Source: Jewish Daily Forward
Day schools don’t last forever, but they should. Here’s the typical pattern: Parents send their kids to a day school. The kids graduate. The parents become uninvolved. The kids, well, they grow up. They get married, have kids and, if everything goes as hoped, send their children to day school.
This is a flawed model. The huge gap in a family’s active day school engagement is one reason that schools face such serious sustainability issues, and why they serve only a small fraction of the population. The solution to this problem — and perhaps to the problem of Jewish day schools in general — is that the schools need to think bigger.
Jewish day schools could be, like synagogues themselves, for the entire Jewish community. They should be the place where people come to study, a home for everything from early childhood education to traditional day school study, b’nai mitzvah prep and adult education. Imagined this way, day schools would have a much larger base and a much greater opportunity to build lifetime relationships. Why shouldn’t day schools take the lead in lifetime learning?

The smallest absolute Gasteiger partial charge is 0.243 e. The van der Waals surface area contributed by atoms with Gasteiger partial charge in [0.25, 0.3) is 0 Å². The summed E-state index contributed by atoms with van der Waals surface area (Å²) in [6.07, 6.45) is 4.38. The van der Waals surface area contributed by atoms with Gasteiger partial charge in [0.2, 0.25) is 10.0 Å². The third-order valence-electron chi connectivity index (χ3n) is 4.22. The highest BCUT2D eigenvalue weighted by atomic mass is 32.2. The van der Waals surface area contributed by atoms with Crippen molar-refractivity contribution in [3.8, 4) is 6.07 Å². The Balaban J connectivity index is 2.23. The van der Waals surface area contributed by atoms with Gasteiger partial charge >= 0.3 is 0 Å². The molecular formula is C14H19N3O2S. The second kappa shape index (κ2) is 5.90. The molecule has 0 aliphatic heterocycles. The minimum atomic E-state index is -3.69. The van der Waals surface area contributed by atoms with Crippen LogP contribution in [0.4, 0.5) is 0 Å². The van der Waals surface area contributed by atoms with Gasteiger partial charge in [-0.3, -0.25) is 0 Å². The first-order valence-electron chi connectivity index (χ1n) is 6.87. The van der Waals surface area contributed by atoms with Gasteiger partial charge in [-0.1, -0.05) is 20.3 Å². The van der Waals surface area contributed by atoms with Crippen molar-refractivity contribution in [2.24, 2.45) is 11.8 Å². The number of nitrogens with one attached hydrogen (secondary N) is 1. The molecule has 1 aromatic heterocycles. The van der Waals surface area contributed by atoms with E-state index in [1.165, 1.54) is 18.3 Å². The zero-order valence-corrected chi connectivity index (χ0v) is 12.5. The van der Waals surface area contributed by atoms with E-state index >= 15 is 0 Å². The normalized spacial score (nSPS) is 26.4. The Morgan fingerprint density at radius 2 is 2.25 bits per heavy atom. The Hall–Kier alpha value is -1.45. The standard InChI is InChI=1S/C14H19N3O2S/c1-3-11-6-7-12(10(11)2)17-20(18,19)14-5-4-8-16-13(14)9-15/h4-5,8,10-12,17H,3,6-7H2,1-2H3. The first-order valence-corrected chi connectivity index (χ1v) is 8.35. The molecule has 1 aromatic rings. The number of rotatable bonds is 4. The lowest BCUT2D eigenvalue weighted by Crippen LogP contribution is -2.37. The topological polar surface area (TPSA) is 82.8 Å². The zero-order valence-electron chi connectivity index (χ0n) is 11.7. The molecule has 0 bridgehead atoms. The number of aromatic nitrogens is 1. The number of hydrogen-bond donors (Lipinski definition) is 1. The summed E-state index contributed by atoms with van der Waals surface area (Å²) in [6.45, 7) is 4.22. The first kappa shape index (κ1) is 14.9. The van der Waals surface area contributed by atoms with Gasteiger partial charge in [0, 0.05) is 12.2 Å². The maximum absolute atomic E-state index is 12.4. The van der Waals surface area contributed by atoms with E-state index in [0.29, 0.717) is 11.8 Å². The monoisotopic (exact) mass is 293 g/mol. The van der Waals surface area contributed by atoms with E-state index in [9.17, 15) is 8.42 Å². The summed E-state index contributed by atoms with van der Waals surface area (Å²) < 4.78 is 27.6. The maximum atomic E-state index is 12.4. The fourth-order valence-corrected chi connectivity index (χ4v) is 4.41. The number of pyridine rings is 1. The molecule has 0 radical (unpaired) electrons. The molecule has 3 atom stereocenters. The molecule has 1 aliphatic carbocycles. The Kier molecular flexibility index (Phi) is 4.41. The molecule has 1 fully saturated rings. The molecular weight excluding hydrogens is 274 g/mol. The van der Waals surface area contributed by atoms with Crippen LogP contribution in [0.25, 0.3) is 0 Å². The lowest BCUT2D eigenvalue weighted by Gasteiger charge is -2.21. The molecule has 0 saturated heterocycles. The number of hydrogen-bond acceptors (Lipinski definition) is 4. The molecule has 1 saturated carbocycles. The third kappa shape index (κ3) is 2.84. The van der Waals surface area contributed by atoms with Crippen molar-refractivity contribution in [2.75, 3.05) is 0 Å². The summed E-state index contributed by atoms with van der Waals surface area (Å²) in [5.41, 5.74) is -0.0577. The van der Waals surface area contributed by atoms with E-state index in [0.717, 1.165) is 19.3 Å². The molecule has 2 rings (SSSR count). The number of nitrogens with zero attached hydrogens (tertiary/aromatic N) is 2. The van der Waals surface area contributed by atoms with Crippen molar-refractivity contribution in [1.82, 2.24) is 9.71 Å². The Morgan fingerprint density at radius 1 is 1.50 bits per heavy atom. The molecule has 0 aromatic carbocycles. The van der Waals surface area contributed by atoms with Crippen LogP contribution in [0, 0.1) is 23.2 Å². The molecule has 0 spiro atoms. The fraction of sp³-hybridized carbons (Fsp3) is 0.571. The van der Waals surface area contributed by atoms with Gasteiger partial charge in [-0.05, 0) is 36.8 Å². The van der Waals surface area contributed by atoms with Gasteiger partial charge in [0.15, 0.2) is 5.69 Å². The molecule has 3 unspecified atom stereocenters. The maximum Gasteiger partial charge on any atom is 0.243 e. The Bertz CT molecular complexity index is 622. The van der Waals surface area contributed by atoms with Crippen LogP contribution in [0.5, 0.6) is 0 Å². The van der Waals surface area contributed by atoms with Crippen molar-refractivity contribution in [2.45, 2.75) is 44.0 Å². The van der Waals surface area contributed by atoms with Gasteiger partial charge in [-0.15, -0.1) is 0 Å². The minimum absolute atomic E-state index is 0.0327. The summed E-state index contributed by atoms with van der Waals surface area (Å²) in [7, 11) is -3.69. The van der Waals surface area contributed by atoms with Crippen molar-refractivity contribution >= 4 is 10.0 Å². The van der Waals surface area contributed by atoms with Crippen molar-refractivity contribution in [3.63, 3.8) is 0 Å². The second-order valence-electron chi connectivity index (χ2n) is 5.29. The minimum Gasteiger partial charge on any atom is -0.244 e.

The secret sauce here will be synagogue-averse Jews. For them, congregational life isn’t part of the equation. While they won’t be swayed by a religious appeal, they just might go for a cultural one. An intellectual one. If these people were keyed in to the close, warm learning communities that day schools embody, it just might change the way in which Jewish life in America constitutes itself.
What would it take to expand our day schools’ area of operation? It would take some smart, vigorous programming. It would take people who understand local social networks. And it would take visionary educators who see why daring to place learning at the heart of Jewish life is exactly what’s needed right now.
Read more at the Jewish Daily Forward.